Supreme Court

Ruth Bader Ginsburg "Regrets" Her Remarks on Donald Trump, But Should She?

A little transparency about the political opinions of Supreme Court justices isn't the worst thing in the world.


Notorious RBG
Flickr/Ed Demaria/Medill News Service

Supreme Court Justice Ruth Bader Ginsburg issued a statement this morning regarding the controversial comments she made in recent interviews with the New York Times, the Associated Press, and CNN about presumptive Republican presidential nominee Donald Trump.

Ginsburg's statement reads in full:

On reflection, my recent remarks in response to press inquiries were ill-advised and I regret making them. Judges should avoid commenting on a candidate for public office. In the future I will be more circumspect.

In the interviews in question, Ginsburg described Trump as a "faker" and said she "can't imagine what the country would be" if he were elected president. She also (apparently) joked about moving to New Zealand in the event of a Trump Administration. 

Criticism of the justice known affectionately by her fans as "Notorious RBG" has poured in from across the political spectrum, with the New York Times editorial board writing that Ginsburg "needs to drop the political punditry and the name-calling" and that "Washington is more than partisan enough without the spectacle of a Supreme Court justice flinging herself into the mosh pit." Paul Waldman writes at The Week that Ginsburg's "breach of decorum" was understandable because Trump is a "profound threat." But, Waldman cautions, "If you're going to discard a valuable norm, it can't just be because you're exceedingly mad." 

Other outlets got more specific about the potential pitfalls of a Supreme Court justice expressing a political opinion, such as the Los Angeles Times editorial board, which notes that while Supreme Court justices are not bound to follow the Code of Conduct for United States Judges, Chief Justice John Roberts has said, "All members of the court do in fact consult the Code of Conduct in assessing their ethical obligations," which does not allow for judges to "publicly endorse or oppose a candidate for public office."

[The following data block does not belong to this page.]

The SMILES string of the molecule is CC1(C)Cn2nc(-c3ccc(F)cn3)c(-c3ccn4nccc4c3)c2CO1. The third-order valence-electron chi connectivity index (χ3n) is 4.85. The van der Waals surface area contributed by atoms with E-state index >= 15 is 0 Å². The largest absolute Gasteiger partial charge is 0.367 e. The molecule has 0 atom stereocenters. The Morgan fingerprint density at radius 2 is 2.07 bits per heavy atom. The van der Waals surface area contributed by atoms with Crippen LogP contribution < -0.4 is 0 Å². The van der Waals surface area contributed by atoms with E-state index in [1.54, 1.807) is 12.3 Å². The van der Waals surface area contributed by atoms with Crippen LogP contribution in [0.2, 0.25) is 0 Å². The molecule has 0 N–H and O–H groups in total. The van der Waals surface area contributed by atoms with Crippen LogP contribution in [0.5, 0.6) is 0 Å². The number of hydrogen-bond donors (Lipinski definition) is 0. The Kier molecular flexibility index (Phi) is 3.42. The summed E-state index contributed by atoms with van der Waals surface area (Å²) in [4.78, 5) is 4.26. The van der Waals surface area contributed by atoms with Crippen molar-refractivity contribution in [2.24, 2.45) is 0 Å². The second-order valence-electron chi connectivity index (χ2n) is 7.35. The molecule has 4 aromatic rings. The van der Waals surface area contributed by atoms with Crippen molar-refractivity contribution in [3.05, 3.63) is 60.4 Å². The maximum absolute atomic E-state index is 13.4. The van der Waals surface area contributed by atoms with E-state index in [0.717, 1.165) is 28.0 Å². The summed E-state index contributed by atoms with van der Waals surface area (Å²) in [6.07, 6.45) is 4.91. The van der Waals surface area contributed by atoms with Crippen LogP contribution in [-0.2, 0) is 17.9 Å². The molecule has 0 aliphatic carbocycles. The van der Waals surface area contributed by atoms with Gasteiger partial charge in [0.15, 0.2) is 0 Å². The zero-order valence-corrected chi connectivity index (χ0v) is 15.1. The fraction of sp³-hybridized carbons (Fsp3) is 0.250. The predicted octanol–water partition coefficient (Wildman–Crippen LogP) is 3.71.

For its part, the Wall Street Journal editorial board wrote that Ginsburg's candor is a case of "overt partisanship from a judge [which] should disqualify her from hearing any case related to the presidential election—such as voter ID laws," while the USA Today editorial board fretted that Ginsburg "places in jeopardy any pretension of fairness toward that candidate's administration, should [Trump] win."

The reaction from the right — that Ginsburg's admitted distaste for Trump disqualifies her from ruling on anything related to a potential Trump administration — is fairly predictable, and as the LA Times points out, it is "the appearance of impropriety" that is so potentially problematic.

While it's understandable that judges must be required to remain impartial on a personal basis when it comes to adjudicating cases brought before them, there's something strange about requiring human beings who (for the most part) will live and work in Washington, DC at the same job for decades to not have any political identities.

Supreme Court justices are political appointees who make their personal politics known on nearly every decision. Justice is supposed to be blind, and justices are supposed to be merely interpreting the law, but does anyone really believe every Supreme Court justice hasn't at some point held some personal or political enmity toward a president of the opposite party, and that one of their decisions might have been affected as a result?

It's certainly advisable for the Supreme Court to avoid becoming as nakedly partisan as say, Congress. But that's supposedly why justices have lifetime appointments, to shield them from outside political influence. To act as if justices are like sequestered jurors — trapped in their hotels and blind to the outside world to maintain impartiality — is silly.

A little transparency and frankness from the mysteriously-cloaked figures who appear before the public only a few times a year, in a courtroom with no cameras, isn't necessarily the worst thing in the world.